Sunday, September 09, 2007

The Communications Decency Act is Dead; Long Live the Communications Decency Act! :: Zango v. Kaspersky Labs :: Good Samaritans

The Communications Decency Act (CDA) was Congress’ first attempt to censor the Internet. This new law plummeted to earth in a flame of glory, struck down as unconstitutional by a unanimous Supreme Court.

And by struck down, we mean, of course, the legislation is alive and well, having tremendous impact over the evolution of the Internet, and who gets sued for what.

The CDA was tremendously unpopular – by those few at the time who had a clue about the Internet and technology. Of course, back in 1995 the Internet was still essentially a military secret that most Americans (including members of Congress) knew little about. Sen. Exon, the sponsor of the CDA, stood on the Senate floor, holding a folder filled with pornography from the Internet for any Member of Congress to peruse. Of course, he reportedly had no idea where the material came from, whether it came from a US server or one from the land of Foo. He also had no idea how to access or download the material; news reports indicated that he had never himself been online.

Members of Congress were, at that early era, confronted with a choice: they could defend the liberty and freedom of cyberspace (for all 12 of their constituents who happened to be online at that time) or they could take a stand against smut! The choice was simple: Members of Congress had to be seen as standing against the barbarian pornographers and voting for the CDA.

There were, however, a few members of congress who had a clue (and by clue, I mean, they represented some part of the country like Berkley or Silicon Valley – and their constituents suggested to them that the CDA was dumb). A compromised was therefore worked out between the CDA and its opponents; the CDA would pass (as a part of the Telecommunications Act of 1996) but it would be amended with things like (1) the Good Samaritan provision which protected internet service providers from liability for third party content, (2) it would be the policy of the USA to keep the Internet “unfettered from state and federal legislation” (whatever “unfettered” might mean); and (3) any good soldier fighting the battle against the barbarian pornographers would likewise be immune from liability.

The DOA CDA got reincarnated as the Good Samaritan provisions. Interactive services have been protected from liability from third party remarks over and over again. The immunity has been interpreted broadly, even though ambitious litigants have tried attempt after attempt at getting big bucks out of service providers.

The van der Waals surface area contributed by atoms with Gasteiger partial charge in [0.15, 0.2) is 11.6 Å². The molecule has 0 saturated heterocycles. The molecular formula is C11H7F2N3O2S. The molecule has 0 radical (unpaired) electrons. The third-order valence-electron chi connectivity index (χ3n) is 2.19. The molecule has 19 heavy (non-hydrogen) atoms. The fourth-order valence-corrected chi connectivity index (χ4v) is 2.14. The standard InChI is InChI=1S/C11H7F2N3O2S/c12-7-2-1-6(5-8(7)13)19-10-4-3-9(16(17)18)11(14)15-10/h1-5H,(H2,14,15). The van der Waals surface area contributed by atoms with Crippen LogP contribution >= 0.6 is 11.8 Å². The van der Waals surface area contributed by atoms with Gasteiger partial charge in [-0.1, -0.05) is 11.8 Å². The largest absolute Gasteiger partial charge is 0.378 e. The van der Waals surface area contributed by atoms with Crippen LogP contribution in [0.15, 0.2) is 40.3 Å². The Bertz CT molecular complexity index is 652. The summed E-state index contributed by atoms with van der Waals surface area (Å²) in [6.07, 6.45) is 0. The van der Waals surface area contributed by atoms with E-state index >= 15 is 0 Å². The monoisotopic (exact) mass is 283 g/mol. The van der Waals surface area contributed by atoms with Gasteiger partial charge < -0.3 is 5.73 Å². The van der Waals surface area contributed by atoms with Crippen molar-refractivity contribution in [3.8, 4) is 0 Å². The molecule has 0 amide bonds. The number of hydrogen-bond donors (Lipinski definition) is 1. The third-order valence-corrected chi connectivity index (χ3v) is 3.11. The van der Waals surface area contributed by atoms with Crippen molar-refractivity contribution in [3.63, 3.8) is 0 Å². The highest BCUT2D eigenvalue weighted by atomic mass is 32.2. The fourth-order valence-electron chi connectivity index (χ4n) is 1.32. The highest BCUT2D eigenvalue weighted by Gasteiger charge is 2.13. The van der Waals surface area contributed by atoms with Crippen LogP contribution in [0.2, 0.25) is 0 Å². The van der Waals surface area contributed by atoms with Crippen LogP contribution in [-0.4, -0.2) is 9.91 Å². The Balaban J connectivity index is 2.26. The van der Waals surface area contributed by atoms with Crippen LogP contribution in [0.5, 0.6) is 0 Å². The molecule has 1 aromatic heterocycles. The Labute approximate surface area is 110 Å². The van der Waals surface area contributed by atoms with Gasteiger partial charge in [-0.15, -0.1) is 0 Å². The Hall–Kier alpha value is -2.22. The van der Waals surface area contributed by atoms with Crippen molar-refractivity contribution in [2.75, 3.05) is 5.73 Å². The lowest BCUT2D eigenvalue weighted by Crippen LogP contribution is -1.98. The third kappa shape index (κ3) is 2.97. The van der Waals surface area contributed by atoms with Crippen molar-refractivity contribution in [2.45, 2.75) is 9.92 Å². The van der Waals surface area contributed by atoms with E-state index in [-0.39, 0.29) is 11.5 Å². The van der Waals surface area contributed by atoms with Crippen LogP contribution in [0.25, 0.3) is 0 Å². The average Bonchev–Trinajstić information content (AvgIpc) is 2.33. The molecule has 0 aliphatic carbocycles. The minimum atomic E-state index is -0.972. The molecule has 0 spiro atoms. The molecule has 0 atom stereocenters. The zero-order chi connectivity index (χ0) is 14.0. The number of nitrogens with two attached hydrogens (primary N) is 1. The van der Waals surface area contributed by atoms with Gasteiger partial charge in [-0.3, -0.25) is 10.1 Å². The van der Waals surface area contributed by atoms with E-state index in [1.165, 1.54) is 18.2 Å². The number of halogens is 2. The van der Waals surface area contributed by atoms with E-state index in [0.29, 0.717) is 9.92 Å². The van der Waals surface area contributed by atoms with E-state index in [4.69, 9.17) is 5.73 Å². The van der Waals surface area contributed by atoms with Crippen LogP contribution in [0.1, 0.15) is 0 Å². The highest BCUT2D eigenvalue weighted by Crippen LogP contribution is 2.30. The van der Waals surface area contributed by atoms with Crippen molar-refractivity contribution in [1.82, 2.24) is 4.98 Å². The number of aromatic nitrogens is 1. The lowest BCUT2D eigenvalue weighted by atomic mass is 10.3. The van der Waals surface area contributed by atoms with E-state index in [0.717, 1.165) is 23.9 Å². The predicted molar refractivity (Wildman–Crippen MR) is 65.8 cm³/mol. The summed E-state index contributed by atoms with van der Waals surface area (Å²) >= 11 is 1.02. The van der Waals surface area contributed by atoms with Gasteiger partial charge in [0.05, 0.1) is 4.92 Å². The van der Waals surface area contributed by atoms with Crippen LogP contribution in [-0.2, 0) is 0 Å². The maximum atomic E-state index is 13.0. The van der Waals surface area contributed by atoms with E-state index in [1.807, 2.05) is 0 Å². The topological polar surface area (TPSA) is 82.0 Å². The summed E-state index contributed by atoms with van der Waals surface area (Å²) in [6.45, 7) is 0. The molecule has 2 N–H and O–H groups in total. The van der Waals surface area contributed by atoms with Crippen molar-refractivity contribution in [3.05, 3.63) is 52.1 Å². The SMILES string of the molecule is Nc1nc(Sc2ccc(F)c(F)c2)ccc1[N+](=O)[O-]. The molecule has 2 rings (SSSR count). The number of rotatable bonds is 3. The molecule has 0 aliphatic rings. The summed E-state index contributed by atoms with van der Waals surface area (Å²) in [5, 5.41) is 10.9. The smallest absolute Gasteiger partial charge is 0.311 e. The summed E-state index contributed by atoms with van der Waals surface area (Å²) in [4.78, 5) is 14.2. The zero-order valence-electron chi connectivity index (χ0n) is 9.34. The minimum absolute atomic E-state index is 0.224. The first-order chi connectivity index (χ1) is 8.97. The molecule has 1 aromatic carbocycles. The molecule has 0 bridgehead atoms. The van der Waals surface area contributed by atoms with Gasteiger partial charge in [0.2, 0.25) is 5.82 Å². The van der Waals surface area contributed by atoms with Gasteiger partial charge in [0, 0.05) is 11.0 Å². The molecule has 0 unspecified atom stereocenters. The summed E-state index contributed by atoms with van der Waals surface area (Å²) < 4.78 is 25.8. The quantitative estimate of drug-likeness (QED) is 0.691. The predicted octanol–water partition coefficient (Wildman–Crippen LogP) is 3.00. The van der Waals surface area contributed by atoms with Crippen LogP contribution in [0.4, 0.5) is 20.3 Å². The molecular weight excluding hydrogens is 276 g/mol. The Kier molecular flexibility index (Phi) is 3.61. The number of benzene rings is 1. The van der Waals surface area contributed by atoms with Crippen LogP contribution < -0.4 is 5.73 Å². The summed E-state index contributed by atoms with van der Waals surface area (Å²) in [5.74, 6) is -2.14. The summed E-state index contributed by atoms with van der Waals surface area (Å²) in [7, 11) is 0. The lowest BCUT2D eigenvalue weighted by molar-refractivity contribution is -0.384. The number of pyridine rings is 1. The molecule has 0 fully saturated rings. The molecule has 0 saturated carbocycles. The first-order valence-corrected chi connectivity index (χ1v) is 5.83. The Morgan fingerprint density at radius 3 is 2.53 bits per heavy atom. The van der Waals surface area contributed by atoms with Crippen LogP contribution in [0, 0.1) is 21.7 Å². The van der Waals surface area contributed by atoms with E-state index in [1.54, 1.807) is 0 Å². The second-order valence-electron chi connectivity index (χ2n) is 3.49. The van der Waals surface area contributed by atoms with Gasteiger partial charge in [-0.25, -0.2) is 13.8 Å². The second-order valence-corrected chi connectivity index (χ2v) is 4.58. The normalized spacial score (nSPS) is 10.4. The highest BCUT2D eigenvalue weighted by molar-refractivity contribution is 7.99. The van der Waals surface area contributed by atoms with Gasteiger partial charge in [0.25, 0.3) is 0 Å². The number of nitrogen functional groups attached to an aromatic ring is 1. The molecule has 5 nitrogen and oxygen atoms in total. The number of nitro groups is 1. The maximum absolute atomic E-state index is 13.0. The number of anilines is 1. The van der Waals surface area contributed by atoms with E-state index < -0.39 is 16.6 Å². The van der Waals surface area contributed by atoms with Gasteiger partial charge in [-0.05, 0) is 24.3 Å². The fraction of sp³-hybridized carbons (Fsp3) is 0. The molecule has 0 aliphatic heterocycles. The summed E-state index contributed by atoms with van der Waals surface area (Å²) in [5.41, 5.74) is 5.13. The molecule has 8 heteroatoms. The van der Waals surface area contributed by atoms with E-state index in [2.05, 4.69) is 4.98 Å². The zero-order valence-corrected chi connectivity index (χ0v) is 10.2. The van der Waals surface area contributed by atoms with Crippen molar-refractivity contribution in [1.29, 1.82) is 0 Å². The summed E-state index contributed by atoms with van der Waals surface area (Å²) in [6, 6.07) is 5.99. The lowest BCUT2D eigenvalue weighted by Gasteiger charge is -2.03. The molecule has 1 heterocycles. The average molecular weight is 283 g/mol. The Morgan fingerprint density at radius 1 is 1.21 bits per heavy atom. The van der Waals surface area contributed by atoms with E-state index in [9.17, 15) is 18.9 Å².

The Good Samaritan provisions have been vital for the Internet we know today. It has allowed ISPs to advance business plans without exposed liability. It has permitted Web2.0. It has permitted blogs, and wikis, and third-party reviews, and comments. It has permitted interactive services filled with third party content, for which the provider of the service has not be held liable.

Which brings us to today’s lucky contestant. According to the videotape (Zango v Kaspersky Lab, Inc., Case No. C07-0807-JCC (WDWA Aug 28, 2007)), plaintiff Zango is a company that provides free stuff online. Defendant Kaspersky Lab sells malware detection and protection software, that identified Zango’s free stuff as “potentially harmful or malicious” and blocks its use. Zango took offense at being labeled “potentially harmful” and sued.

Defendant Kaspersky said, “not so fast, the unconstitutional ill-fated CDA protects me from liability.” 47 USC § 230(c)(2)(B) says that an interactive computer service that provides a means of avoiding objectionable stuff is not liable on account of that good deed. Try as it may, plaintiff did not persuade the court that 230(c)(2) did not apply to Kaspersky. The court noted that this level of immunity has been interpreted very broadly, and concluded “There is no question that [defendant] Kaspersky USA considers [plaintiff's] software to be objectionable.”

Congressed made clear that it likes service providers that seek to protect us from the barbarians at the gate – whoever or whatever those barbarians might be. The CDA might be dead, but the immunity of Sec. 230 lives on. Defendant motion for summary judgment is granted and the case against it was dismissed.

Let’s spin the Wheel of Morality and learn the lesson of today’s post! “Wheel of Morality, turn, turn, turn - Tell us what lesson we should learn.” [Whirl, Click, Click, Clock]. “Senator Exon was the Father of Web 2.0!”

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